Protesters were waterboarding someone near Charlie Palmer’s. Really. They were pretending to interrogate a guy in an orange jumpsuit, but the rest wasn’t for pretend. They poured water through a cloth held over on his face as he lay on a steep incline, his head near the ground. He was screaming.
About five or six people were taking pictures; some of the photographers were press, some appeared to be with the protest, at least one could have been a tourist.
I told the next policeman I saw: “You know, they’re waterboarding someone over there.”
He said: “What’s waterboarding?”
Me: “We’ll, they’re doing a demonstration if you want to find out. You know, when they have the guy upside down? And they pour water on his face?”
Policeman: “Oh, yeah. But if it’s voluntary — ” he shrugged ” — there’s not a law against it.”
Me: “I think that’s the point. But it looks pretty dangerous. You might just want to make sure no one gets hurt accidentally?”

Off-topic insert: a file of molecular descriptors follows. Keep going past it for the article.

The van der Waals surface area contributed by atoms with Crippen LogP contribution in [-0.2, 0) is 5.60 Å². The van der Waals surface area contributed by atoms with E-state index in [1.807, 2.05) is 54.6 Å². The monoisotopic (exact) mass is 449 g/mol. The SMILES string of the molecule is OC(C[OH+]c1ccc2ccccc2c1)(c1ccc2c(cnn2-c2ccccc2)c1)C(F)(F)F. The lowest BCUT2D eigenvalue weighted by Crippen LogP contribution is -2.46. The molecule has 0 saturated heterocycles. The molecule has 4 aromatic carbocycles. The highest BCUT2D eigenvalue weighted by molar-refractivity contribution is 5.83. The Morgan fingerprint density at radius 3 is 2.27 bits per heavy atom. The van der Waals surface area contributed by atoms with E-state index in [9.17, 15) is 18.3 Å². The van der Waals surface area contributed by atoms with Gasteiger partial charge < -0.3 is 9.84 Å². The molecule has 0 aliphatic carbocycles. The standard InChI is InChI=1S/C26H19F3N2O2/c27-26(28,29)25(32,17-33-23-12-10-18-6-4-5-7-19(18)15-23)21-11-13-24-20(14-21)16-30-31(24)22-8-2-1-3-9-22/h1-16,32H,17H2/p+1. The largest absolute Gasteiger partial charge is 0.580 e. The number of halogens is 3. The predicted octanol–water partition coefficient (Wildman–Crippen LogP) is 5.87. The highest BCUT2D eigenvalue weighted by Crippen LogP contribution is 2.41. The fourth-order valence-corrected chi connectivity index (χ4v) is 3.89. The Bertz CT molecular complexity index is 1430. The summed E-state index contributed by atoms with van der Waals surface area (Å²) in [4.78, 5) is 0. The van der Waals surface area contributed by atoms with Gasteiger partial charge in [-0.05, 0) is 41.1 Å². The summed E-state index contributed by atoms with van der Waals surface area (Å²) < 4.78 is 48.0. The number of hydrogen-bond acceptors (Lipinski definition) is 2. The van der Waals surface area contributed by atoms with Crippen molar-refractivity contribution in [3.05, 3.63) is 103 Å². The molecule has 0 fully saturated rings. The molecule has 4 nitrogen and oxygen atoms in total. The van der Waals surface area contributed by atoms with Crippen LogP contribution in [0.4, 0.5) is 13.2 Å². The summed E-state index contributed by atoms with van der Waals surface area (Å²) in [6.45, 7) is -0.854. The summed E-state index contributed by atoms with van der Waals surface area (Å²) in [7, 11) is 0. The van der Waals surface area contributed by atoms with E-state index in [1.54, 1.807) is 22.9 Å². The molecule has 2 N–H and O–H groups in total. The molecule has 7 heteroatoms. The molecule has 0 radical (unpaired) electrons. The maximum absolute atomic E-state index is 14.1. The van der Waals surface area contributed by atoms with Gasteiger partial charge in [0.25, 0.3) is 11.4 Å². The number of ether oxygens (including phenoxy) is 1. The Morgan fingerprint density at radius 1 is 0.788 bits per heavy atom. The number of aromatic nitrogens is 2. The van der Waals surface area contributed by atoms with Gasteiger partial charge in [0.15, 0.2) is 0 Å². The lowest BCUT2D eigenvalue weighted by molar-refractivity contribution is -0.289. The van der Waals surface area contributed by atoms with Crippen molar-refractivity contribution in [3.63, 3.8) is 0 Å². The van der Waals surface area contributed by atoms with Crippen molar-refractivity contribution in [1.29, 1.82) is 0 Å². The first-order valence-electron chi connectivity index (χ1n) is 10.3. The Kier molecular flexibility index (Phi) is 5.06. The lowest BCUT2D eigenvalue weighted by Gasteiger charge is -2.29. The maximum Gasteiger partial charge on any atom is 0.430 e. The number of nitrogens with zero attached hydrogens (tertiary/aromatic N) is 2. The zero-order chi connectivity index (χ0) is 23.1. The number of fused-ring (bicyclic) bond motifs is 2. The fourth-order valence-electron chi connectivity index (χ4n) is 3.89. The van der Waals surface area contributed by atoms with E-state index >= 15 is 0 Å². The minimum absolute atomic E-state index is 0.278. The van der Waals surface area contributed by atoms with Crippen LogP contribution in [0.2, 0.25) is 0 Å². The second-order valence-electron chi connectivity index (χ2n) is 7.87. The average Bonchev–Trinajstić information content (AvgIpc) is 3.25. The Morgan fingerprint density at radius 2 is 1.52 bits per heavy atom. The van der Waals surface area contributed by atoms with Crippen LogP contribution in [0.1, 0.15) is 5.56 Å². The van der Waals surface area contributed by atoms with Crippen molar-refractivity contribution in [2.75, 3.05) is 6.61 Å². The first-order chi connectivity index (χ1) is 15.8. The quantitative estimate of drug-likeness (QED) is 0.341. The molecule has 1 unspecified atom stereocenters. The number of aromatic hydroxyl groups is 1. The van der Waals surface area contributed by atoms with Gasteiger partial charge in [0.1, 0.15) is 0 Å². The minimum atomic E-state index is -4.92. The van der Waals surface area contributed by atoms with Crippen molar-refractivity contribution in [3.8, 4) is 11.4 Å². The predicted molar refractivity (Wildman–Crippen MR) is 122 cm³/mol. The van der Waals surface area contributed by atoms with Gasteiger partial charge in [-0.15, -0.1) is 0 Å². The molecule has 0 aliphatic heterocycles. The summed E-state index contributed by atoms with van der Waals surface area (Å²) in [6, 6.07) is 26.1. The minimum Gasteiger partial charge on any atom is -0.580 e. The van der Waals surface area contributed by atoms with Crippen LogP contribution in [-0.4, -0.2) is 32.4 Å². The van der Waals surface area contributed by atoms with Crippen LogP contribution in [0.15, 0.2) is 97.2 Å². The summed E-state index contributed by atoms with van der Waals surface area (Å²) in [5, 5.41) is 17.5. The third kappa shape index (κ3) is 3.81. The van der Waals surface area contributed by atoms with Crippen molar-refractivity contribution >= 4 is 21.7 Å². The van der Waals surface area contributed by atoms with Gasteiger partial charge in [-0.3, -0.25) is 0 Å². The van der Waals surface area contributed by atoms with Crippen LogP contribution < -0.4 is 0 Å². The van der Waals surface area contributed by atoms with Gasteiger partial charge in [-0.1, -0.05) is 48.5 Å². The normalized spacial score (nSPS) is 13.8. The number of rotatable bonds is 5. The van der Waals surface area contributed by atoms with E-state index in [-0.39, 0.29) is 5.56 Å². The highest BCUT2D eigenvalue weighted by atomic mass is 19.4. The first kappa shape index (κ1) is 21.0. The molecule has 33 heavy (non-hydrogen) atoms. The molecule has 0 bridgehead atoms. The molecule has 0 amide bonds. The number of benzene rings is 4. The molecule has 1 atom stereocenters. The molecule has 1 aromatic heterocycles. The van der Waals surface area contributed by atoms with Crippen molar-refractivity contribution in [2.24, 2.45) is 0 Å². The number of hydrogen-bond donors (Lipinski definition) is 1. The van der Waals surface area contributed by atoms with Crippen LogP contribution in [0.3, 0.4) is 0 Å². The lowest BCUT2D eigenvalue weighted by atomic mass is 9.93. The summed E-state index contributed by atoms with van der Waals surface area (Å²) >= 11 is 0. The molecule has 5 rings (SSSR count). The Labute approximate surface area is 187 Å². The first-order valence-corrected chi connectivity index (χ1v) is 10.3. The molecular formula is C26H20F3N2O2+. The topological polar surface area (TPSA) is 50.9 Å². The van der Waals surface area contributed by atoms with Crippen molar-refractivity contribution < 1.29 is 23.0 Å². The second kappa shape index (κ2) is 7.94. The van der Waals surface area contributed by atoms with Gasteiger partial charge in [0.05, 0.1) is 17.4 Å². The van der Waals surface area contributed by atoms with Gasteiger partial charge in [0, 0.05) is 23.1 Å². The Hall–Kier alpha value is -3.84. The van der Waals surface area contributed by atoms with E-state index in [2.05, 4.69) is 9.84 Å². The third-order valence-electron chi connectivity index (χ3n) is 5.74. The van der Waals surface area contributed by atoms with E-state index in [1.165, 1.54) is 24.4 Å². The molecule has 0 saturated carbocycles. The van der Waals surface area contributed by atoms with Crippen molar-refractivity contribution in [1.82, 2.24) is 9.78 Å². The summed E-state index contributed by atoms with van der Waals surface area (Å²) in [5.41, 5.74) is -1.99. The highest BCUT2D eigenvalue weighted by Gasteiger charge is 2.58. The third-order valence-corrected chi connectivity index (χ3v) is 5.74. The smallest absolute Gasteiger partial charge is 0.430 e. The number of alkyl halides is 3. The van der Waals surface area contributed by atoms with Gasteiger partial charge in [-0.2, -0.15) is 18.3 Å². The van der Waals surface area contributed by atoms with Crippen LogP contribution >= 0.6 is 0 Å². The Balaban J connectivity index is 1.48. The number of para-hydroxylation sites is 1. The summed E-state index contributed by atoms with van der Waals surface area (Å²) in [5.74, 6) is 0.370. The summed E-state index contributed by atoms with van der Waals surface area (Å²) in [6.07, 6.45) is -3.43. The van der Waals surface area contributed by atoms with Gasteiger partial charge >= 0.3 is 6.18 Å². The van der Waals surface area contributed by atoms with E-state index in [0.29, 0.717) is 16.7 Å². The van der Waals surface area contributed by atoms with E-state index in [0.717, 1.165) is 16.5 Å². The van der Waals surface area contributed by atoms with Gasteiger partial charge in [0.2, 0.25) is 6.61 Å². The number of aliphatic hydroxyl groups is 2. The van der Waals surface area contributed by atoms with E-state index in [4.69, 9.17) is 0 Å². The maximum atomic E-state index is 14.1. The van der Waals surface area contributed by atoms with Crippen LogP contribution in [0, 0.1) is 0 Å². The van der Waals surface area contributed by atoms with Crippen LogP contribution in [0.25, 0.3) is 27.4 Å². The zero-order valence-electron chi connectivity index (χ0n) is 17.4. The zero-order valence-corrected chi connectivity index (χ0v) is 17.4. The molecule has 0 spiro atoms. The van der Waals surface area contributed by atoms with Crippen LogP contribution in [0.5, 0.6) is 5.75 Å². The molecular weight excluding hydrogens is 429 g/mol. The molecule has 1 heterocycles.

Him: “Sure. Once these people get out of the way, I’ll check it out.”
I went back myself a few minutes later. The demonstration was over. The man in the jumpsuit was hanging onto a lamppost, soaking wet, retching. People were still taking pictures, but the crowd had moved on.
As I walked across the street toward home, I stood with a man and his daughter. A protester dressed like a fairy or a good witch pranced toward us. “Look honey, she has bells on!” the dad said.
“Ring a bell for peace!” trilled the fairy, who jingled as she walked. It was a less depressing note to leave on.
UPDATE: Thanks to commenter JJ, who points to an un-fire-walled version of my friend Tom’s spectacular New Republic piece on the building at 101 Capitol Ave. And to Stanley W. Rogouski, for finding pictures of the demonstration.